on the judgment.
On appeal, Previs’s main argument concerns the jury instructions
which defined her duties as a bicyclist. These differed substantially from the
instructions presented at the first trial.
The instructions at the first trial regarding Previs’s legal duties, which
were never submitted to the jury because of its verdict that Dailey had not violated
his legal duties, stated:
INSTRUCTION NO. 4
The Court instructs the jury that it was the duty of the
Plaintiff, Nollaig Previs, upon the occasion about which
you have just heard evidence, in riding her bicycle, to
exercise ordinary care for her own safety and for the
safety of other persons using the roadway, and this
general duty included the following specific duties:
1. To keep said bicycle under reasonable control;
2. To keep a lookout ahead for other persons and vehicles
in front of her or so close to her intended line of travel as
to be in danger of collision;
3. To operate her bicycle in such a manner as to avoid
collision with other persons and vehicles using the
Do you believe from the evidence that the
Plaintiff, Nollaig Previs, failed to exercise one or more of
the above described general and specific duties and that
such failure was a substantial factor in causing the
The instructions at the second trial stated:
INSTRUCTION NO. 4
It was the duty of Plaintiff Nollaig Previs in riding her
bicycle to exercise ordinary care for her own safety and
for the safety of other persons using the highway, and
this general duty included the following specific duties:
A. To keep lookout to the rear for other vehicles near
enough to be affected by the intended movement of her
B. If she was about to be overtaken and passed by the
Defendant’s vehicle, to give way to the right in favor of
the Defendant’s vehicle;
C. If she became aware that the Defendant’s vehicle was
passing or attempting to pass, to give the Defendant such
assistance and cooperation as the circumstances
reasonably demanded in order to obtain clearance and
avoid an accident; and
D. To exercise ordinary care generally to avoid collision
with other persons or vehicles on the highway.
“Alleged errors regarding jury instructions are considered questions of
law that we examine under a de novo standard of review.” Hamilton v. CSX
Transportation, Inc., 208 S.W.3d 272, 275 (Ky.App. 2006)(citation omitted).
“Instructions must be based upon the evidence and they must properly and
intelligibly state the law.” Howard v. Commonwealth, 618 S.W.2d 177, 178 (Ky.
Previs argues that the trial court was bound by the ruling of the
Kentucky Supreme Court to use the instructions from the first trial. She contends
that by imposing additional duties on her in the second set of instructions, the trial
court saddled her with a prejudicial burden and mitigated the finding of the
Supreme Court that Dailey had acted with negligence per se. We disagree.
The Supreme Court did not direct the trial court to use any particular
instructions on remand. Furthermore, in remanding the case, the Supreme Court
unmistakably contemplated the possibility that there may have been contributory
negligence on Previs’s part. See Previs at 439. While we understand that the
instructions were required to specify Previs’s legal duties and that the instructions
set forth no legal duties concerning Dailey since his negligence had been
determined, instructing the jury in that manner was necessary and proper even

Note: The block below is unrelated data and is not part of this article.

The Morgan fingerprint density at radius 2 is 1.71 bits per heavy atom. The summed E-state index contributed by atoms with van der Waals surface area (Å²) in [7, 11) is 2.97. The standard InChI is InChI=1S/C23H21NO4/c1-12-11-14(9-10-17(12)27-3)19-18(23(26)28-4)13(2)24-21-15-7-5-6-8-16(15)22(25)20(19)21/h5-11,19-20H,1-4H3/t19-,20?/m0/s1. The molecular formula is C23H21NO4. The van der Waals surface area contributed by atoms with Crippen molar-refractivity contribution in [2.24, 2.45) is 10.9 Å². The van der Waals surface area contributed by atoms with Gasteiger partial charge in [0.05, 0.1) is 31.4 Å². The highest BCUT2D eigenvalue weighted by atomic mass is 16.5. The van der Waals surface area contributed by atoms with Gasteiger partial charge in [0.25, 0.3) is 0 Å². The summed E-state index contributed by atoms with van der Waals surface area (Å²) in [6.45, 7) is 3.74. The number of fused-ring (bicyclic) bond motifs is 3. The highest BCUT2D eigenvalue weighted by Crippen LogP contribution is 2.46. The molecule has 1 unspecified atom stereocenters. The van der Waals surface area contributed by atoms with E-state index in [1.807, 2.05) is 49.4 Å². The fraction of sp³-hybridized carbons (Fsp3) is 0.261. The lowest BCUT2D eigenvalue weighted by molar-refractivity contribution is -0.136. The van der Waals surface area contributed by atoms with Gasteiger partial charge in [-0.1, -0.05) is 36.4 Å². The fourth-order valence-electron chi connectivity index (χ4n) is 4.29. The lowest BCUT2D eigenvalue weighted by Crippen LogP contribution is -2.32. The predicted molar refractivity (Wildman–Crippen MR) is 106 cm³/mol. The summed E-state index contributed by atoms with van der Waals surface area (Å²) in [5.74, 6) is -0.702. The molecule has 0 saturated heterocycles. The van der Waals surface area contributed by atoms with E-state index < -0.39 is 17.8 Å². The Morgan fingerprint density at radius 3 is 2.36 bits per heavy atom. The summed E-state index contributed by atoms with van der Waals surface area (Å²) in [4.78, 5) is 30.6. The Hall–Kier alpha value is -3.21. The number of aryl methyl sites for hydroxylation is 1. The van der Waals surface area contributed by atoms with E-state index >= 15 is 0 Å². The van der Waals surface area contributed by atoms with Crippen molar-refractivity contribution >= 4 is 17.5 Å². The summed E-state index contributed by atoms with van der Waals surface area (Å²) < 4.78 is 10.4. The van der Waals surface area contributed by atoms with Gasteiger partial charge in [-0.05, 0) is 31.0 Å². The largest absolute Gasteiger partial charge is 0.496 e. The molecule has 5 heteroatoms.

though the emphasis may have appeared to be on Previs. It was incumbent upon
Previs’s attorney to clarify to the jury any confusion it may have had in that regard.
We fail to see how the new instructions in any way undermined the Supreme
Court’s finding that Dailey was negligent per se since that finding was
unaccompanied by any assignment of percentage of fault.
Previs further contends that the instructions at the second trial,
specifically Instruction No. 4 (B) and (C), which are predicated on Kentucky
Revised Statutes (KRS) 189.350(1) and (2), were erroneous because the duties
created by that statute are not applicable to bicyclists. The statute provides that
(1) The operator of a vehicle about to be overtaken and
passed shall give way to the right in favor of the
overtaking vehicle if the overtaking vehicle is a motor
(2) In all cases of meeting, passing, or overtaking of
vehicles such assistance shall be given by the operator
and occupants of each vehicle, respectively, to the other
as the circumstances reasonably demand, in order to
obtain clearance and avoid accidents.
In Thomas v. Dahl, 170 S.W.2d 337 (Ky. 1943), a case cited by
Dailey that involved a collision between a boy on a bicycle and a delivery truck,
the Court stated, in construing Sec. 2739g-37, Ky.Stats., now KRS 189.330, that
“[a] bicycle is a vehicle . . . within the definitions of the statute.” Id. at 338.
Previs argues that Thomas is an insufficient basis on which to justify the use of the
statute in this case. But the applicability of KRS 189.350 to bicyclists was
confirmed in a later case, Toombs v. Williams, 439 S.W.2d 946 (Ky. 1969), which
also involved a collision between a child on a bicycle and a truck. In that case, the
appellate court stated that
It was the duty of the truck driver, about to pass the boy
on the bicycle, and the duty of the boy on the bicycle,
about to be passed, to render such assistance to the other
as the circumstances reasonably demanded in order to
obtain clearance and avoid accidents. KRS 189.350. The
jury reasonably could have found that ordinary care
required that the boy be given a clearance warning. The
proximate cause of this accident is a jury question, and it
is for it to decide.
Id. at 948-49. Relying on Thomas and Toombs, we hold that the trial court did not
err in using an instruction based upon the duties set forth in KRS 189.350.
Previs next argues that, even if the statute is applicable to bicyclists,